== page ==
The fourth ingredient has to do with the activities or lessons themselves.  Are the students doing something?  Are the students working with their peers?  Is there hands-on learning taking place in the classroom?  Students crave social interactions with their peers.  They love talking to the other students.  So, making use of carefully constructed group projects or partner activities allows for this to happen in meaningful ways.  Students also learn best when they are doing something.  Rather than spewing information at them, allow them to experiment with a new concept and investigate how it works.  After briefly explaining how speed differs from velocity, I had the students, working in pairs, create a marble track that maximized speed while also having at least two changes in velocity.  This was a challenging but super fun task for the students.  It allowed them to tinker and find solutions on their own.  As the students worked, I asked each partnership probing questions about the concepts to be sure they understood the difference.  And they did.  They got it, and had a ton of fun doing so.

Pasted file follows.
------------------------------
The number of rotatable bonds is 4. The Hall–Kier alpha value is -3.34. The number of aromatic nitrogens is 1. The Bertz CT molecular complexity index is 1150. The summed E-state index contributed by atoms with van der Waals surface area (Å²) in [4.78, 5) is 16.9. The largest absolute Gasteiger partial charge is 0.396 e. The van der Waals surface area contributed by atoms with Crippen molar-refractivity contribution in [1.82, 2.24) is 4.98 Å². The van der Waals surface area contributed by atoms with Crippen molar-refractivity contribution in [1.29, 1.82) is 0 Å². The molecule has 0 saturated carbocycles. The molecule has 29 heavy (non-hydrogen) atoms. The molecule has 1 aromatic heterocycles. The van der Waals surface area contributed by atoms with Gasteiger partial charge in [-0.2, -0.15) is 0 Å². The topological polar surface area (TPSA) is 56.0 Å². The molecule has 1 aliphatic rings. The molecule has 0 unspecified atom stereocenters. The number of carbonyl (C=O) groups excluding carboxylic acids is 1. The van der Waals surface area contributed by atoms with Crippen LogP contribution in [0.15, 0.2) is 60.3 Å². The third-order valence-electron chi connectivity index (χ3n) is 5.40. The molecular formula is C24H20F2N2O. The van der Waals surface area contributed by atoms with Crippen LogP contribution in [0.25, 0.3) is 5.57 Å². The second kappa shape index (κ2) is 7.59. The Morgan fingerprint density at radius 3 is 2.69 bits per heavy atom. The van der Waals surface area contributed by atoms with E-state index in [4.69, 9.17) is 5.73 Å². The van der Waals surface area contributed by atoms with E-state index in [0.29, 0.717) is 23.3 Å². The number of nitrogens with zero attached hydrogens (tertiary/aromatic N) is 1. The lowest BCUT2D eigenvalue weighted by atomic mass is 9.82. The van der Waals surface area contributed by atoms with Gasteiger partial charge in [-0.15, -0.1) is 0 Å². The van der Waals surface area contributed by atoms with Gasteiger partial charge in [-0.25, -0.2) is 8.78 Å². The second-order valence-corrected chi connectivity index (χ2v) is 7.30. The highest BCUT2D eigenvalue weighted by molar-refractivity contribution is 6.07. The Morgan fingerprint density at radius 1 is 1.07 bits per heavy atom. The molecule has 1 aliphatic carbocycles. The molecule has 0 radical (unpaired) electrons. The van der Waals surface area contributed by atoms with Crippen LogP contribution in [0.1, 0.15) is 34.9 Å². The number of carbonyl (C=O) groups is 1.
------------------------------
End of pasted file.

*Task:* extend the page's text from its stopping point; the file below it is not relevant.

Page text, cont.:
The fifth and final necessary ingredient needed for fun to be fostered in the classroom, is, yes, you guessed it, love.  It seems hokey, but so very important.  You’ve got to love what you are doing in the classroom.  If you don’t love your lesson, activity, unit, or read-aloud novel, then the students will see through your fake smile and know that what they are doing is not fun.  This is probably one of the most difficult ingredients to get right for learning to become fun.  It’s not easy to make paragraph writing engaging and fun; however, if you think about the other key ingredients for fun and engagement to happen in the classroom, then it’s totally doable.  Finding ways to love everything you do in the classroom ties the other four ingredients together like wonderful wrapping paper.  When you love what you are doing in the classroom, the students will see it and start to love it as well.  Positivity and excitement are contagious.  When you share with the students the marble track you made on the wall of your classroom because you want to jump in on the fun they are sure to have, the students get pumped.  Then, when you have a student stand underneath the end of the marble track you have mounted on your wall and say, “Okay, now I need someone to stand right about there and face the opposite direction,” the students raise their hands as if you are giving away a new computer or phone.